Fantasy heartbreaker is a loaded term. People have had long debates over what Ron Edwards meant when he coined the term, as opposed to what the text of his essay actually said. This is in contrast to the way people have chosen to interpret the term, usually to support their own point of view on some aspect of game design. The fact that he coined it in 2002, based on what was true then, means that not all of it is exactly relevant today, even though the term keeps being used. Which is why I feel the need to define, up front, the way that I’m using the term here.
A fantasy heartbreaker is, at its point of origin, a game that’s essentially the designer’s good faith attempt to reimagine Dungeons & Dragons. There’s nothing inherently wrong with that. There are a ton of games out there that do it astonishingly well. Not every “old school” game is a fantasy heartbreaker, though. Nor is every retro-clone. There’s a second component. The designer was so confident in their creation that they bet the farm publishing it. They lacked awareness of the market, of their own efficacy, of the basic principles of game design. They’re heartbreakers because they did not change the world the way the designers thought they would, even when elements of those games were fun, innovative, and inherently good.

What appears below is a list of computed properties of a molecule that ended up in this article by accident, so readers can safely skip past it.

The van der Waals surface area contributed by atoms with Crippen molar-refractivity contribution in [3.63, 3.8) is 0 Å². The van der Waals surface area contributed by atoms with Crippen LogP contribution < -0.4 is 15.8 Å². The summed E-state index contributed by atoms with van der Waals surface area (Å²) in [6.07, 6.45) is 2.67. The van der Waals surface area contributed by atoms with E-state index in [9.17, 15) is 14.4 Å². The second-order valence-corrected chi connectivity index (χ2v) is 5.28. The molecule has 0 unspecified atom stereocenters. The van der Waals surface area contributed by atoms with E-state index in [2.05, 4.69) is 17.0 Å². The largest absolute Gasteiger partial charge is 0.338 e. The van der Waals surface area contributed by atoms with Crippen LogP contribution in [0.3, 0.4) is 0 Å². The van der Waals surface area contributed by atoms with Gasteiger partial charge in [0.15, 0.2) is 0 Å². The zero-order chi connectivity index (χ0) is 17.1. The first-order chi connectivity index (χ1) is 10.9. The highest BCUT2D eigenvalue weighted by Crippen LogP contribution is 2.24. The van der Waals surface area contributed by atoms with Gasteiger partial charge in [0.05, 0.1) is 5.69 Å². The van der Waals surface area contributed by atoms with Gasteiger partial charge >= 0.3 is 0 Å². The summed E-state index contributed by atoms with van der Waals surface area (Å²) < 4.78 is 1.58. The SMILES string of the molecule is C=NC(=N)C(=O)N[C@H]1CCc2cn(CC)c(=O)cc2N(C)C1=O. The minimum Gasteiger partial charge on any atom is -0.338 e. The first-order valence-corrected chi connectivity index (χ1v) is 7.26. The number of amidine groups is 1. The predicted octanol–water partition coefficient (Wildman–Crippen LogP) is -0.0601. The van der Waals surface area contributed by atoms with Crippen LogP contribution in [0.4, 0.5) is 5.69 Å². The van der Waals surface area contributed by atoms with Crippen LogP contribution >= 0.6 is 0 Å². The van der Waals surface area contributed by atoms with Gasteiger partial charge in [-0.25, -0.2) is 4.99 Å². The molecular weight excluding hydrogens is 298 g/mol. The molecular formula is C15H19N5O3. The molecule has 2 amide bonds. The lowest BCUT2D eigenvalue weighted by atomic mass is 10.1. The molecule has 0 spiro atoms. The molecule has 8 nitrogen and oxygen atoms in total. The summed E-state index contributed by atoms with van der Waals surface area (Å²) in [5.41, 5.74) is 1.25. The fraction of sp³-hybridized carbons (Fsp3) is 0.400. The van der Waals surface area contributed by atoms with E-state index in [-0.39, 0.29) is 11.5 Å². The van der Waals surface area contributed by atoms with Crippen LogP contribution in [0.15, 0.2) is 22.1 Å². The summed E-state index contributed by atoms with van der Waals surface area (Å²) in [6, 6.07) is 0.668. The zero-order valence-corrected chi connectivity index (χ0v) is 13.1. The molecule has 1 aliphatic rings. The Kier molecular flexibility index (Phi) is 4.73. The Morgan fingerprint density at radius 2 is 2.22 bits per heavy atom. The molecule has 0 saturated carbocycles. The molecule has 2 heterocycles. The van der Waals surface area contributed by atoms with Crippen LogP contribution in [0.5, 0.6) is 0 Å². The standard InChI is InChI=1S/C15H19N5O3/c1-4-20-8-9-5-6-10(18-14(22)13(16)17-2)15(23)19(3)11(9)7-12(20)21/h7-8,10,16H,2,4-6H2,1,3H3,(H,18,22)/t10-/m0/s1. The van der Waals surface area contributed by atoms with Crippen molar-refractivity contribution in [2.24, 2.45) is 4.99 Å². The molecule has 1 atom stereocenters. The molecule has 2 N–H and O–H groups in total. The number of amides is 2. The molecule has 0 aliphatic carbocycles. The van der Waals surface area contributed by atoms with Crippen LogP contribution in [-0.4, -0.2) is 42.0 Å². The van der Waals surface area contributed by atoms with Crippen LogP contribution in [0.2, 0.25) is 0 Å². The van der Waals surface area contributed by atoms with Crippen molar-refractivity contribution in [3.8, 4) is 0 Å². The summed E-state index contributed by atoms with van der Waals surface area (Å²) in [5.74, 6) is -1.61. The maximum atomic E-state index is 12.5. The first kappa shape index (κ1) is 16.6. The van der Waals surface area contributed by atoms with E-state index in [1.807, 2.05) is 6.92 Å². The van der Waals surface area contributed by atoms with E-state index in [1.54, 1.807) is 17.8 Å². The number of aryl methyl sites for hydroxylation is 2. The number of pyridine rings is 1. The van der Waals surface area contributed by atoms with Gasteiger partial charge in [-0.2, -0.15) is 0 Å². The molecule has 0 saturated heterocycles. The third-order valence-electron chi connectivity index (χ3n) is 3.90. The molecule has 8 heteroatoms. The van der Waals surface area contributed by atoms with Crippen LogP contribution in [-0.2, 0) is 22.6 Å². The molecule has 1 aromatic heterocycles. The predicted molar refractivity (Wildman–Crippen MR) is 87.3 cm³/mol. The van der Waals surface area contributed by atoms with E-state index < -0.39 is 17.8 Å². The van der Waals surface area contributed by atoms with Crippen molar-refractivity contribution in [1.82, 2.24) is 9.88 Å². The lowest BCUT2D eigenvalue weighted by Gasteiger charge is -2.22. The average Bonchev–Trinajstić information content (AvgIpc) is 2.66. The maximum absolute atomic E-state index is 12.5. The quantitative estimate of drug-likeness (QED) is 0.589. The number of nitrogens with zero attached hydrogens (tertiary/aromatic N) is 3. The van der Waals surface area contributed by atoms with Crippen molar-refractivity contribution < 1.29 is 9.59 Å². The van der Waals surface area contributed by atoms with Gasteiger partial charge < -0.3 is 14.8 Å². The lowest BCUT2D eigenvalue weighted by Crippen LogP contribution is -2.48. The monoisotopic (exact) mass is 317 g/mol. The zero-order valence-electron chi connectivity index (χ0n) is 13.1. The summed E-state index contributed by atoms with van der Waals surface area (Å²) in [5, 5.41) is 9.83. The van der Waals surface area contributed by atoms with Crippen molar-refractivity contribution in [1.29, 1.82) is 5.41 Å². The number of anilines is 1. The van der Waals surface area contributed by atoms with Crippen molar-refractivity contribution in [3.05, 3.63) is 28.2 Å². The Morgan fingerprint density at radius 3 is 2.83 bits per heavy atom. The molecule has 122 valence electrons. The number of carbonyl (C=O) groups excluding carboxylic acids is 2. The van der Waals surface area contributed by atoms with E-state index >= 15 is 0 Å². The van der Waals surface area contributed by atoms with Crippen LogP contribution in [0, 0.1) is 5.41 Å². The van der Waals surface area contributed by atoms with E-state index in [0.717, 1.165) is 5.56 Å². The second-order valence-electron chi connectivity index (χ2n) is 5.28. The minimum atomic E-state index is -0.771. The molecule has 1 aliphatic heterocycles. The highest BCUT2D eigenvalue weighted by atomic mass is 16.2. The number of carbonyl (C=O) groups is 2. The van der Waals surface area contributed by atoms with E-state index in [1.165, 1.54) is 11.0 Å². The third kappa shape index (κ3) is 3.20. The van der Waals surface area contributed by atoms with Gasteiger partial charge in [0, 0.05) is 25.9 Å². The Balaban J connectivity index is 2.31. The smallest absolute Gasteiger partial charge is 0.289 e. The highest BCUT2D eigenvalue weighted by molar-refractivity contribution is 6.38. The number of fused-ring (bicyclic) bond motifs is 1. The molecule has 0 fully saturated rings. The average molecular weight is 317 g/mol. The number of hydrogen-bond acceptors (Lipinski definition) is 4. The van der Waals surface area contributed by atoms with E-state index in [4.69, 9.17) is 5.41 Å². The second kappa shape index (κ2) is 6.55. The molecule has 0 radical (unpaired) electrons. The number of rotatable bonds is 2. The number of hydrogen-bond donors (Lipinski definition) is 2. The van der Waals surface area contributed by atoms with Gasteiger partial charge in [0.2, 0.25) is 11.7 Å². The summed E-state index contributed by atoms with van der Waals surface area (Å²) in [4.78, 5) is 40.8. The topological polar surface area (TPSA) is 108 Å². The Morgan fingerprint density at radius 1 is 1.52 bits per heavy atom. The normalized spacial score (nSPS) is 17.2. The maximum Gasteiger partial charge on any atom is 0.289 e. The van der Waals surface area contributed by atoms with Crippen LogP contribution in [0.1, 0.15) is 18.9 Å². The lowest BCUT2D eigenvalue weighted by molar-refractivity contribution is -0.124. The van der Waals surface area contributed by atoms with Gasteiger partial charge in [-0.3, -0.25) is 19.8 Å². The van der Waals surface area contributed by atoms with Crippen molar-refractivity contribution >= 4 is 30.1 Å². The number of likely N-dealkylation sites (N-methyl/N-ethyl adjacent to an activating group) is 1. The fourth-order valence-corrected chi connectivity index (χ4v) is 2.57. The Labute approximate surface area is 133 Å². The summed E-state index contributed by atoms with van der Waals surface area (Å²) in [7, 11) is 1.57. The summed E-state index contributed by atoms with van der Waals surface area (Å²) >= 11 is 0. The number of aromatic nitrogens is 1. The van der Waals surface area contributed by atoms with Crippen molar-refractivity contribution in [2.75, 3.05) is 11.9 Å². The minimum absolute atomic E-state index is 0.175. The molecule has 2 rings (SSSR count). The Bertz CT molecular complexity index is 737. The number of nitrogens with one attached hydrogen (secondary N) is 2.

Be a Copycat
No matter what sort of creative work you do, we all started out copying someone else’s stuff. Fact. My wife the art teacher will validate that. As kids, we start out drawing the anime and comics characters we like. Writers emulate their favorite author. Game designers house rule the mechanics they enjoy playing. Engineers take stuff apart to see how it works. That’s always been the process of human curiosity and creativity.
I don’t think Edwards was advocating against that. What I think he was saying, what I’m saying, is be aware of what you’re doing. Know the level you’re operating at. He was talking about the state of games publishing in the 90s, so I think we’re all a lot more savvy now. I don’t think that anyone publishing through the DMs Guild thinks they’re a top-tier designer, or that they’re going to be rich and famous. People running Kickstarters in 2019 have the wreckage of oh so many crowdfunding failures to show them what to avoid, in addition to all of the successes they can try to emulate.
The way you get good at anything is to practice. Copying is part of that practice. Learn how things work. Try things out. Be willing to fail — but mitigate the risk. Create new material for your favorite games. Write up house rules for your group, and share them online. Then, when you’ve got confidence that you know what you’re doing, start writing that original game.